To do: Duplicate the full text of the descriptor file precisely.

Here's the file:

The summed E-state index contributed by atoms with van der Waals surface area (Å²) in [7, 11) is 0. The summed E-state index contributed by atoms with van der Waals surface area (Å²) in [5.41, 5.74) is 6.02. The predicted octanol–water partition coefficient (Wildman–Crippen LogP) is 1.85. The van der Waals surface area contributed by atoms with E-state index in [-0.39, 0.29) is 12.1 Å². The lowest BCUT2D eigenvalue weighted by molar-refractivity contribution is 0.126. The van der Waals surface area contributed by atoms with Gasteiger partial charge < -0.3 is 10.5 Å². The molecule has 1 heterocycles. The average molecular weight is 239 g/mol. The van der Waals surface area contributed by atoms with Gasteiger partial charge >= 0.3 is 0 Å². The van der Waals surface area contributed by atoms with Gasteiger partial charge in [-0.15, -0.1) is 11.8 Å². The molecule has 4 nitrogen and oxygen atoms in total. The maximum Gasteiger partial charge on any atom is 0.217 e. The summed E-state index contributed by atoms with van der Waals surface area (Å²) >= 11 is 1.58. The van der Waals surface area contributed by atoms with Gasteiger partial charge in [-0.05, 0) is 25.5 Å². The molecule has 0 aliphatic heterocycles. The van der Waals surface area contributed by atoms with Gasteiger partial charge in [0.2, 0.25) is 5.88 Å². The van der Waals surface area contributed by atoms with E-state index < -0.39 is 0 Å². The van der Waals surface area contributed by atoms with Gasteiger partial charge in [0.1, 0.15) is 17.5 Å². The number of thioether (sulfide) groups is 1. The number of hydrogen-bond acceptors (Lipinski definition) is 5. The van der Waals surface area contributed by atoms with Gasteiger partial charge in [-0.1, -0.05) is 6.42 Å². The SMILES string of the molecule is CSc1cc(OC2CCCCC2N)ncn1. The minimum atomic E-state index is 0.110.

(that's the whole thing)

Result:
The summed E-state index contributed by atoms with van der Waals surface area (Å²) in [7, 11) is 0. The summed E-state index contributed by atoms with van der Waals surface area (Å²) in [5.41, 5.74) is 6.02. The predicted octanol–water partition coefficient (Wildman–Crippen LogP) is 1.85. The van der Waals surface area contributed by atoms with E-state index in [-0.39, 0.29) is 12.1 Å². The lowest BCUT2D eigenvalue weighted by molar-refractivity contribution is 0.126. The van der Waals surface area contributed by atoms with Gasteiger partial charge < -0.3 is 10.5 Å². The molecule has 1 heterocycles. The average molecular weight is 239 g/mol. The van der Waals surface area contributed by atoms with Gasteiger partial charge >= 0.3 is 0 Å². The van der Waals surface area contributed by atoms with Gasteiger partial charge in [-0.15, -0.1) is 11.8 Å². The molecule has 4 nitrogen and oxygen atoms in total. The maximum Gasteiger partial charge on any atom is 0.217 e. The summed E-state index contributed by atoms with van der Waals surface area (Å²) >= 11 is 1.58. The van der Waals surface area contributed by atoms with Gasteiger partial charge in [-0.05, 0) is 25.5 Å². The molecule has 0 aliphatic heterocycles. The van der Waals surface area contributed by atoms with Gasteiger partial charge in [0.2, 0.25) is 5.88 Å². The van der Waals surface area contributed by atoms with E-state index < -0.39 is 0 Å². The van der Waals surface area contributed by atoms with Gasteiger partial charge in [0.1, 0.15) is 17.5 Å². The number of thioether (sulfide) groups is 1. The number of hydrogen-bond acceptors (Lipinski definition) is 5. The van der Waals surface area contributed by atoms with Gasteiger partial charge in [-0.1, -0.05) is 6.42 Å². The SMILES string of the molecule is CSc1cc(OC2CCCCC2N)ncn1. The minimum atomic E-state index is 0.110.